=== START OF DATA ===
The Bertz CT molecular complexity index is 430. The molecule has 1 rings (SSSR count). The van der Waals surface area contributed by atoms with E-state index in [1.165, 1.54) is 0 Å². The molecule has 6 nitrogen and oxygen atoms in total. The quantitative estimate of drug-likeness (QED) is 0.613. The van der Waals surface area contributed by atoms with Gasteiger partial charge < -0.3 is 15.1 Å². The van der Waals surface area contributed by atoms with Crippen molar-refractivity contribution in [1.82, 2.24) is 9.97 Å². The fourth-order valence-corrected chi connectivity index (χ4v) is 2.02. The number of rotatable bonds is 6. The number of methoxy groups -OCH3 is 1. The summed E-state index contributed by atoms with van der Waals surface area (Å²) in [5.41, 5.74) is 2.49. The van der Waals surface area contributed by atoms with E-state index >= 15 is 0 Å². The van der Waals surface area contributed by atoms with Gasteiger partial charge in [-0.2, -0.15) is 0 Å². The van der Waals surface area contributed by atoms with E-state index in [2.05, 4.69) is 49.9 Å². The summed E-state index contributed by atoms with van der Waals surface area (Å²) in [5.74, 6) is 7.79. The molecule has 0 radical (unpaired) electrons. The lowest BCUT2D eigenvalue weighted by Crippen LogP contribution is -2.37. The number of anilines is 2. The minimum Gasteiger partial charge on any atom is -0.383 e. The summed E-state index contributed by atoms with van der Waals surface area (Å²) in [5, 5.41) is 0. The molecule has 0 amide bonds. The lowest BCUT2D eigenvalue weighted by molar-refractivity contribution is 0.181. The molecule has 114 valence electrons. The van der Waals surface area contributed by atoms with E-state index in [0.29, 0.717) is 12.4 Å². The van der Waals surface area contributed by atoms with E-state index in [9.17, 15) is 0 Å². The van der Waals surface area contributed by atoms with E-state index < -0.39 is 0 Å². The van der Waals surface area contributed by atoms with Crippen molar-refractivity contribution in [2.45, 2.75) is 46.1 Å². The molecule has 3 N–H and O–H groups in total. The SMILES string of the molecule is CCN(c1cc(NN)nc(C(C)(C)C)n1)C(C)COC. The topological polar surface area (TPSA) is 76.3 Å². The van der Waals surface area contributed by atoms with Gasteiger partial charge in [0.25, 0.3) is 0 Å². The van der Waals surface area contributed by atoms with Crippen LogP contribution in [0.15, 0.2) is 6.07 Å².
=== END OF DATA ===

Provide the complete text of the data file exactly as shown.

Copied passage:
The Bertz CT molecular complexity index is 430. The molecule has 1 rings (SSSR count). The van der Waals surface area contributed by atoms with E-state index in [1.165, 1.54) is 0 Å². The molecule has 6 nitrogen and oxygen atoms in total. The quantitative estimate of drug-likeness (QED) is 0.613. The van der Waals surface area contributed by atoms with Gasteiger partial charge < -0.3 is 15.1 Å². The van der Waals surface area contributed by atoms with Crippen molar-refractivity contribution in [1.82, 2.24) is 9.97 Å². The fourth-order valence-corrected chi connectivity index (χ4v) is 2.02. The number of rotatable bonds is 6. The number of methoxy groups -OCH3 is 1. The summed E-state index contributed by atoms with van der Waals surface area (Å²) in [5.41, 5.74) is 2.49. The van der Waals surface area contributed by atoms with E-state index >= 15 is 0 Å². The van der Waals surface area contributed by atoms with Gasteiger partial charge in [-0.2, -0.15) is 0 Å². The van der Waals surface area contributed by atoms with E-state index in [2.05, 4.69) is 49.9 Å². The summed E-state index contributed by atoms with van der Waals surface area (Å²) in [5.74, 6) is 7.79. The molecule has 0 radical (unpaired) electrons. The lowest BCUT2D eigenvalue weighted by Crippen LogP contribution is -2.37. The number of anilines is 2. The minimum Gasteiger partial charge on any atom is -0.383 e. The summed E-state index contributed by atoms with van der Waals surface area (Å²) in [5, 5.41) is 0. The molecule has 0 amide bonds. The lowest BCUT2D eigenvalue weighted by molar-refractivity contribution is 0.181. The molecule has 114 valence electrons. The van der Waals surface area contributed by atoms with E-state index in [0.29, 0.717) is 12.4 Å². The van der Waals surface area contributed by atoms with E-state index in [9.17, 15) is 0 Å². The van der Waals surface area contributed by atoms with E-state index < -0.39 is 0 Å². The van der Waals surface area contributed by atoms with Crippen molar-refractivity contribution in [2.45, 2.75) is 46.1 Å². The molecule has 3 N–H and O–H groups in total. The SMILES string of the molecule is CCN(c1cc(NN)nc(C(C)(C)C)n1)C(C)COC. The topological polar surface area (TPSA) is 76.3 Å². The van der Waals surface area contributed by atoms with Gasteiger partial charge in [0.25, 0.3) is 0 Å². The van der Waals surface area contributed by atoms with Crippen LogP contribution in [0.15, 0.2) is 6.07 Å².